PRAYER IN CONGRESS 

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Today in Prayer: June 27, 1947

Rev. Peter Marshall, D.D., Chaplain of the U.S. Senate delivered the following prayer at the opening daily session of Congress:

Teach us, O Lord, the disciplines of patience, for we find that to wait is often harder than to work.

When we wait upon Thee, we shall not be shamed, but shall renew our strength. 

May we be willing to stop our feverish activities and listen to what Thou hast to say, that our prayers shall not be the sending of night letters, but conversations with God.

This we ask in Jesus’ name. Amen.


Rev. Peter Marshall, D.D., Chaplain of the U.S. Senate at the opening daily session of Congress, May 27, 1948:

"Lord Jesus, as Thou dost move amoung people and see what men are doing today, how sore must be Thy heart.

Thou whose head was cradled in straw must often reflect that straw was not as coarse as man's selfishness.

Thou whose hands were spread upon a cross and fastened with nails much often reflect that nails were never so sharp as man's ingratitude.

Hear us as we pray for this poor blundering world, in which the nations never seem to learn how to live as brothers.

They resort again and again to methods that produce only more bitter tears, methods that only add to misery and subtract nothing from problems.

Heal them that need healing, make strong the wavering, guide the perplexed, befriend the lonely, give faith and courage to those whose spirits are low.

Lift up our heads, put a new light in our eyes and a new song in our hearts, and we will do better and be better for the sake of Thy love. Amen."


George Washington, in his first inaugural address, 1789:

"Such being the impressions under which I have, in obedience to the public summons, repaired to the present station, it would be peculiarly improper to omit, in this first official act, my fervent supplications to that Almighty Being who rules over the universe, who presides in the councils of nations and whose providential aide can supply every human defect, that His benediction may consecrate to the liberties and happiness of the people of the United States a Government instituted by themselves for these essential purposes; and may enable every instrument employed in its administration to execute with success, the functions allotted to his charge."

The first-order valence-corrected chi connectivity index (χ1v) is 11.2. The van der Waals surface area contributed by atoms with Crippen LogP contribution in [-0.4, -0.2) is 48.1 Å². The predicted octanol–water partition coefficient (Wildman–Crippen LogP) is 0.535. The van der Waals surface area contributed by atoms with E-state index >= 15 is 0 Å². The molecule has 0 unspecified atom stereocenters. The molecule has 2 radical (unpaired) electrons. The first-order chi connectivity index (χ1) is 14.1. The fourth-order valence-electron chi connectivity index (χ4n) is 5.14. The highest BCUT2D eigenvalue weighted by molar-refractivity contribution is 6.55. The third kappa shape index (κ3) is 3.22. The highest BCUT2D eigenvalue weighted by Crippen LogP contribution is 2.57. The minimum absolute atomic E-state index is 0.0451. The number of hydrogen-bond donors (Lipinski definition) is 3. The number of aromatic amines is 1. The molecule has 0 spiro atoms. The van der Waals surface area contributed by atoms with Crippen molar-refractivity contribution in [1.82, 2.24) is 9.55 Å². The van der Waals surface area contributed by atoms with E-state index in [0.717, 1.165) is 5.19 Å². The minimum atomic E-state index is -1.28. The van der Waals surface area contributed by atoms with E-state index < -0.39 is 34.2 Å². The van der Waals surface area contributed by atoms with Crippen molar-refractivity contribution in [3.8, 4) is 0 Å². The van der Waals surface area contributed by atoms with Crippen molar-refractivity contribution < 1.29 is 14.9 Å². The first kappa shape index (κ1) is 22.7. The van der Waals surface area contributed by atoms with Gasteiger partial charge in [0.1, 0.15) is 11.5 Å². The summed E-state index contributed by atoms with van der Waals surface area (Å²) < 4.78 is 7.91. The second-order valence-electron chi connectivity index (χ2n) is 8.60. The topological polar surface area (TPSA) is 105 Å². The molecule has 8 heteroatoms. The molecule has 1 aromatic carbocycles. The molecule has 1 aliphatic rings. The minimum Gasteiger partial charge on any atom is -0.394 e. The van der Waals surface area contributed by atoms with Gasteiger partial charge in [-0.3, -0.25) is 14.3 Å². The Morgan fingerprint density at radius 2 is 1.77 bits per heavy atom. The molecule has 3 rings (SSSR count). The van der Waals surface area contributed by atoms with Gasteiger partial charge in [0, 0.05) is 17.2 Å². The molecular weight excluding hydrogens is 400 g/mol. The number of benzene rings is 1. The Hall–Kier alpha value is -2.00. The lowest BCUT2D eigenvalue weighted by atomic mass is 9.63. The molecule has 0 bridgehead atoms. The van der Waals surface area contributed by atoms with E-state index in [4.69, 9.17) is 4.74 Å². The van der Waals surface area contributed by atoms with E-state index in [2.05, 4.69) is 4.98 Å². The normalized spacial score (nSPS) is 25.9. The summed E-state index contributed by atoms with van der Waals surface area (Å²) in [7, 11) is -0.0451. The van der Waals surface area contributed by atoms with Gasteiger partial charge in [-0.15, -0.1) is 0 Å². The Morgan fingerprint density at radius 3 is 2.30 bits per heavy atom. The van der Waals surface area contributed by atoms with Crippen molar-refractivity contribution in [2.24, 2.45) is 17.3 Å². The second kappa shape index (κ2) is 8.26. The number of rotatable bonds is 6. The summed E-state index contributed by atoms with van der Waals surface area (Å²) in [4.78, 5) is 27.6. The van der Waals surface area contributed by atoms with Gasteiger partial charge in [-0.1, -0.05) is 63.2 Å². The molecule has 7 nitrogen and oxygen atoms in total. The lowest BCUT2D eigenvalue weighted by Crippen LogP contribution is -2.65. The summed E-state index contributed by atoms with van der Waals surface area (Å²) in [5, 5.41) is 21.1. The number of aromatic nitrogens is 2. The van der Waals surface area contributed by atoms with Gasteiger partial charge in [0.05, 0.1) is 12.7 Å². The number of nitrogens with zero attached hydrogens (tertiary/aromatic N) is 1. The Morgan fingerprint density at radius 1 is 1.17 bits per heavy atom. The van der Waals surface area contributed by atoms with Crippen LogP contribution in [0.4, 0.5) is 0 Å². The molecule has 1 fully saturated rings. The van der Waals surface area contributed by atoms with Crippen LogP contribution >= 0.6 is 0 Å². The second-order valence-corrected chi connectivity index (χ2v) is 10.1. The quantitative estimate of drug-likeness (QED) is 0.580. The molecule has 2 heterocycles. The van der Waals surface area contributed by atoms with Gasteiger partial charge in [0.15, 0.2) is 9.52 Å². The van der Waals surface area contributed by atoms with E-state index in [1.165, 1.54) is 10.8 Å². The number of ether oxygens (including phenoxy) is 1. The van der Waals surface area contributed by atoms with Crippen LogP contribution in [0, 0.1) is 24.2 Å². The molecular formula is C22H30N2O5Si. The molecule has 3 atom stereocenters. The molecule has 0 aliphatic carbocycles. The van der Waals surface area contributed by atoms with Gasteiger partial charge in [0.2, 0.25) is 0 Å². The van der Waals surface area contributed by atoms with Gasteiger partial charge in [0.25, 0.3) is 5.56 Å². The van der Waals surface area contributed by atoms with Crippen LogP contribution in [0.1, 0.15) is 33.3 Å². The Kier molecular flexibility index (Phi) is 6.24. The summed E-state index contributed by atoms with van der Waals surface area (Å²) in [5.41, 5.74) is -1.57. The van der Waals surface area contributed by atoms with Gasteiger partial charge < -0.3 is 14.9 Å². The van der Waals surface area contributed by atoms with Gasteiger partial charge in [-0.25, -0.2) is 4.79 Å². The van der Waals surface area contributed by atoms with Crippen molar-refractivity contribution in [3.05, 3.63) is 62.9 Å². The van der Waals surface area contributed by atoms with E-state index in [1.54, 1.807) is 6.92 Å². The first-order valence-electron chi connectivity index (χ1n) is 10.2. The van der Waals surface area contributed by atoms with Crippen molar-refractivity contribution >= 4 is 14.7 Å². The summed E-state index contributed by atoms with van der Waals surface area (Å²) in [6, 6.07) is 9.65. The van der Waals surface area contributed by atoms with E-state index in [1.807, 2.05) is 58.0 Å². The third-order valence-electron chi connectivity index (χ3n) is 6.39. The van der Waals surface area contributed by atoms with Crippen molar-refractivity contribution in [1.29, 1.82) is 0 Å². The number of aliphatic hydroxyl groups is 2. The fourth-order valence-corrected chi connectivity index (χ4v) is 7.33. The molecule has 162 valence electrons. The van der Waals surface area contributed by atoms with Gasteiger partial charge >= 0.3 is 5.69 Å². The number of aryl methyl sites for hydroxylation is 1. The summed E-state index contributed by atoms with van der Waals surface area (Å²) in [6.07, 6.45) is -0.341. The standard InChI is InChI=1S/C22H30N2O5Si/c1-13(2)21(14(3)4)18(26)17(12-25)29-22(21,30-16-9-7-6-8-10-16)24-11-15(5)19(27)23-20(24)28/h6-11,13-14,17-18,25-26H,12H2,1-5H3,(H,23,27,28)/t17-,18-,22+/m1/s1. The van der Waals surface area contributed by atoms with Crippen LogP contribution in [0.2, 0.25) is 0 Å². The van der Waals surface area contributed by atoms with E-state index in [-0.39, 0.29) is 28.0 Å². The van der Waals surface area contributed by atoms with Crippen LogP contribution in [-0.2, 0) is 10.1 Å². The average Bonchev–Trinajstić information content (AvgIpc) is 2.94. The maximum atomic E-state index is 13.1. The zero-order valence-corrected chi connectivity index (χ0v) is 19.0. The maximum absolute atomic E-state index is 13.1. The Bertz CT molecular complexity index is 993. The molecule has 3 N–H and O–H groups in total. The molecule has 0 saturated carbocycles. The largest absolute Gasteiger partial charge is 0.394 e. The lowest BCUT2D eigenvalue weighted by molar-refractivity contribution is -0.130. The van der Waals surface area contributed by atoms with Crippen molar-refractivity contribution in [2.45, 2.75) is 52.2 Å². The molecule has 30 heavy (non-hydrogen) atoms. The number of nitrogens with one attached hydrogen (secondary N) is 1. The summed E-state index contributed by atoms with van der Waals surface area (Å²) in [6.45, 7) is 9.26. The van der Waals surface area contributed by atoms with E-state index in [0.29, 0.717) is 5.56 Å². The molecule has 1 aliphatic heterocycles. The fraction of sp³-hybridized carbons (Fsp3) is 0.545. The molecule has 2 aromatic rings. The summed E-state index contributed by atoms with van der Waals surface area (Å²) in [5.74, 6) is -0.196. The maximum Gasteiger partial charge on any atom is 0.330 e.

Thomas Jefferson:

"I shall need, too, the favor of that Being in whose hands we are, who led our fathers, as Israel of old, from their native land and planted them in a country flowing with all the necessaries and comforts of life; who has covered our infancy with His providence and our riper years with His wisdom and power, and to whose goodness I ask you to join in supplications with me that He will so enlighten the minds of your servants, guide their councils, and prosper their measures that whatsoever they do shall result in your good, and shall secure to you the peace, friendship, and approbation of all nations."


Below is a speech recorded by James Madison and purported to have been made by Benjamin Franklin at the Constitutional Convention on June 28, 1787:

"The small progress we have made after four or five weeks close attendance & continual reasonings with each other---our different sentiments on almost every question, several of the last producing as many noes as ays, is methinks a melancholy proof of the imperfection of the Human Understanding. We indeed seem to feel our own want of political wisdom, since we have been running about in search of it. We have gone back to ancient history for models of Government, and examined the different forms of those Republics which having been formed with the seeds of their own dissolution now no longer exist. And we have viewed Modern States all round Europe, but find none of their Constitutions suitable to our circumstances. 

In this situation of this Assembly, groping as it were in the dark to find political truth, and scarce able to distinguish it when presented to us, how has it happened, Sir, that we have not hitherto once thought of humbly applying to the Father of lights to illuminate our understandings? In the beginning of the Contest with Great Britain, when we were sensible of danger we had daily prayer in this room for the divine protection. Our prayers, Sir, were heard, & they were graciously answered. All of us who were engaged in the struggle must have observed frequent instances of a superintending providence in our favor. To that kind providence we owe this happy opportunity of consulting in peace on the means of establishing our future national felicity. And have we now forgotten that powerful friend? Or do we imagine that we no longer need his assistance? 

I have lived, Sir, a long time, and the longer I live, the more convincing proof I see of this truth that God Governs in the affairs of men. And if a sparrow cannot fall to the ground without his notice, is it probable that an empire can rise without his aid? We have been assured, Sir, in the sacred writings, that "except the Lord build the House they labour in vain that build it." I firmly believe this; and I also believe that without his concurring aid we shall succeed in this political building no better, than the Builders of Babel: We shall be divided by our little partial local interests; our projects will be confounded, and we ourselves shall become a reproach and bye word down to future ages. And what is worse, mankind may hereafter from this unfortunate instance, despair of establishing Governments by Human wisdom and leave it to chance, war and conquest. 

I therefore beg leave to move-that henceforth prayers imploring the assistance of Heaven, and its blessings on our deliberations, be held in this Assembly every morning before we proceed to business, and that one or more of the Clergy of this City be requested to officiate in that Service."